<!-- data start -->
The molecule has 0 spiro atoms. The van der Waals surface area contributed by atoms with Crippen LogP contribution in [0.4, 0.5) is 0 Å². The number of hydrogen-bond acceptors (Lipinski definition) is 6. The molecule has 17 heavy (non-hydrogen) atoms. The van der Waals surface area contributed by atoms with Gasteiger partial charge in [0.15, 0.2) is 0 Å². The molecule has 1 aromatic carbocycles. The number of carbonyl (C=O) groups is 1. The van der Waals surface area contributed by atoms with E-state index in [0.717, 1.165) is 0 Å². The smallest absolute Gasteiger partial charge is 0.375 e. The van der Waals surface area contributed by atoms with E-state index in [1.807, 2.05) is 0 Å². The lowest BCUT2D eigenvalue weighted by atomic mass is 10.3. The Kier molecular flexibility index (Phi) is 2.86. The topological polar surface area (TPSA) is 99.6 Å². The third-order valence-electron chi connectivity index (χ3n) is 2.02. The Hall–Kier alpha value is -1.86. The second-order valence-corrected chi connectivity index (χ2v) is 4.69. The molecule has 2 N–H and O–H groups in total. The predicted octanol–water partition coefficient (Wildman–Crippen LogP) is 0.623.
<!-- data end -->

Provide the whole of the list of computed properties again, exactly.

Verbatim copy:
The molecule has 0 spiro atoms. The van der Waals surface area contributed by atoms with Crippen LogP contribution in [0.4, 0.5) is 0 Å². The number of hydrogen-bond acceptors (Lipinski definition) is 6. The molecule has 17 heavy (non-hydrogen) atoms. The van der Waals surface area contributed by atoms with Gasteiger partial charge in [0.15, 0.2) is 0 Å². The molecule has 1 aromatic carbocycles. The number of carbonyl (C=O) groups is 1. The van der Waals surface area contributed by atoms with E-state index in [0.717, 1.165) is 0 Å². The smallest absolute Gasteiger partial charge is 0.375 e. The van der Waals surface area contributed by atoms with E-state index in [1.807, 2.05) is 0 Å². The lowest BCUT2D eigenvalue weighted by atomic mass is 10.3. The Kier molecular flexibility index (Phi) is 2.86. The topological polar surface area (TPSA) is 99.6 Å². The third-order valence-electron chi connectivity index (χ3n) is 2.02. The Hall–Kier alpha value is -1.86. The second-order valence-corrected chi connectivity index (χ2v) is 4.69. The molecule has 2 N–H and O–H groups in total. The predicted octanol–water partition coefficient (Wildman–Crippen LogP) is 0.623.